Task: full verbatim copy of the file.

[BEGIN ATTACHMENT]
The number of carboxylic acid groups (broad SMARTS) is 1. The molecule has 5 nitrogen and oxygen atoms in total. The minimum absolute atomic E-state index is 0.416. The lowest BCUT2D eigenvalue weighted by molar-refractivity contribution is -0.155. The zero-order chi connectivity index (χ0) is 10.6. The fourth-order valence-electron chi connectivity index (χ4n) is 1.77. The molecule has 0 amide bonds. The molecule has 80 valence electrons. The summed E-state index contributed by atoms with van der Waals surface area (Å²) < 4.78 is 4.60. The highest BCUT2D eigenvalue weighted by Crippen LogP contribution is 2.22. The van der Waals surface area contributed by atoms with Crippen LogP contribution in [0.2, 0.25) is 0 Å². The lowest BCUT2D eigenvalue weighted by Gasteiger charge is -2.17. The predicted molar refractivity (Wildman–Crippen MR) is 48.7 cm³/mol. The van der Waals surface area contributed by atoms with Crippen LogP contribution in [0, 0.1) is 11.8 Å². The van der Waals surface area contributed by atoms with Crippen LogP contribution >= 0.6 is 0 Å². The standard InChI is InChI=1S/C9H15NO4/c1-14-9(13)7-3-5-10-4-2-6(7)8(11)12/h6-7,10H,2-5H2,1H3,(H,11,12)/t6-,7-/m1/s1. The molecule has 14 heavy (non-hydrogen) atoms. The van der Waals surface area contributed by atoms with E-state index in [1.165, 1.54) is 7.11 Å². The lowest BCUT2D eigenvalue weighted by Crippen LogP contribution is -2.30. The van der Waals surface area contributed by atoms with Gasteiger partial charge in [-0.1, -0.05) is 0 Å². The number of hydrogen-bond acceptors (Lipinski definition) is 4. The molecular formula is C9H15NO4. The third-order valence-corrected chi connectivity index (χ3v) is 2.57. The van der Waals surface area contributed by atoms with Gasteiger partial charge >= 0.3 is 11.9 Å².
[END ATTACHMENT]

The number of carboxylic acid groups (broad SMARTS) is 1. The molecule has 5 nitrogen and oxygen atoms in total. The minimum absolute atomic E-state index is 0.416. The lowest BCUT2D eigenvalue weighted by molar-refractivity contribution is -0.155. The zero-order chi connectivity index (χ0) is 10.6. The fourth-order valence-electron chi connectivity index (χ4n) is 1.77. The molecule has 0 amide bonds. The molecule has 80 valence electrons. The summed E-state index contributed by atoms with van der Waals surface area (Å²) < 4.78 is 4.60. The highest BCUT2D eigenvalue weighted by Crippen LogP contribution is 2.22. The van der Waals surface area contributed by atoms with Crippen LogP contribution in [0.2, 0.25) is 0 Å². The lowest BCUT2D eigenvalue weighted by Gasteiger charge is -2.17. The predicted molar refractivity (Wildman–Crippen MR) is 48.7 cm³/mol. The van der Waals surface area contributed by atoms with Crippen LogP contribution in [0, 0.1) is 11.8 Å². The van der Waals surface area contributed by atoms with Crippen LogP contribution >= 0.6 is 0 Å². The standard InChI is InChI=1S/C9H15NO4/c1-14-9(13)7-3-5-10-4-2-6(7)8(11)12/h6-7,10H,2-5H2,1H3,(H,11,12)/t6-,7-/m1/s1. The molecule has 14 heavy (non-hydrogen) atoms. The van der Waals surface area contributed by atoms with E-state index in [1.165, 1.54) is 7.11 Å². The lowest BCUT2D eigenvalue weighted by Crippen LogP contribution is -2.30. The van der Waals surface area contributed by atoms with Gasteiger partial charge in [-0.1, -0.05) is 0 Å². The number of hydrogen-bond acceptors (Lipinski definition) is 4. The molecular formula is C9H15NO4. The third-order valence-corrected chi connectivity index (χ3v) is 2.57. The van der Waals surface area contributed by atoms with Gasteiger partial charge >= 0.3 is 11.9 Å².